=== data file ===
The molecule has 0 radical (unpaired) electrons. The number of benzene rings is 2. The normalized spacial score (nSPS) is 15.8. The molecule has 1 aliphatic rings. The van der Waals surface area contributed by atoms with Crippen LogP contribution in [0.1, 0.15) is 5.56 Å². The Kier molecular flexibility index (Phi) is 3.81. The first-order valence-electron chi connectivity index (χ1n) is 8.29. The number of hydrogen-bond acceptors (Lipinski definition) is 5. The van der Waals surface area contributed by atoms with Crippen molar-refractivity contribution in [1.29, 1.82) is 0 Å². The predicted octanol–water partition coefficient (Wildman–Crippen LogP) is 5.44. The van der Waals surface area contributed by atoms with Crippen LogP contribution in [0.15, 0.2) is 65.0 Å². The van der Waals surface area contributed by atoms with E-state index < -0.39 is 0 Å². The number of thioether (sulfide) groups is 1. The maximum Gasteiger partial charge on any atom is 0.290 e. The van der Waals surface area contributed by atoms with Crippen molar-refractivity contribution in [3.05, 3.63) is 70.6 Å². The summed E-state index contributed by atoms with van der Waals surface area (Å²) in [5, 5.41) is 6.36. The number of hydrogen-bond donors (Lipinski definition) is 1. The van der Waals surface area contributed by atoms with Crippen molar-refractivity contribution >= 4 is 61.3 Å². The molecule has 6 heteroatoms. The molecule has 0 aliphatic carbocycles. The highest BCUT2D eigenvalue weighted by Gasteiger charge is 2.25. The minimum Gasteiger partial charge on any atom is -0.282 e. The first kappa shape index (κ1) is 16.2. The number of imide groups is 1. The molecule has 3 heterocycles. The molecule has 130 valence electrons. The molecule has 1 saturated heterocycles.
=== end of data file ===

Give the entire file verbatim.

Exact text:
The molecule has 0 radical (unpaired) electrons. The number of benzene rings is 2. The normalized spacial score (nSPS) is 15.8. The molecule has 1 aliphatic rings. The van der Waals surface area contributed by atoms with Crippen LogP contribution in [0.1, 0.15) is 5.56 Å². The Kier molecular flexibility index (Phi) is 3.81. The first-order valence-electron chi connectivity index (χ1n) is 8.29. The number of hydrogen-bond acceptors (Lipinski definition) is 5. The van der Waals surface area contributed by atoms with Crippen molar-refractivity contribution in [1.29, 1.82) is 0 Å². The predicted octanol–water partition coefficient (Wildman–Crippen LogP) is 5.44. The van der Waals surface area contributed by atoms with Crippen LogP contribution in [0.15, 0.2) is 65.0 Å². The van der Waals surface area contributed by atoms with E-state index < -0.39 is 0 Å². The number of thioether (sulfide) groups is 1. The maximum Gasteiger partial charge on any atom is 0.290 e. The van der Waals surface area contributed by atoms with Crippen molar-refractivity contribution in [3.05, 3.63) is 70.6 Å². The summed E-state index contributed by atoms with van der Waals surface area (Å²) in [5, 5.41) is 6.36. The number of hydrogen-bond donors (Lipinski definition) is 1. The van der Waals surface area contributed by atoms with Crippen molar-refractivity contribution >= 4 is 61.3 Å². The molecule has 6 heteroatoms. The molecule has 0 aliphatic carbocycles. The highest BCUT2D eigenvalue weighted by Gasteiger charge is 2.25. The minimum Gasteiger partial charge on any atom is -0.282 e. The first kappa shape index (κ1) is 16.2. The number of imide groups is 1. The molecule has 3 heterocycles. The molecule has 130 valence electrons. The molecule has 1 saturated heterocycles.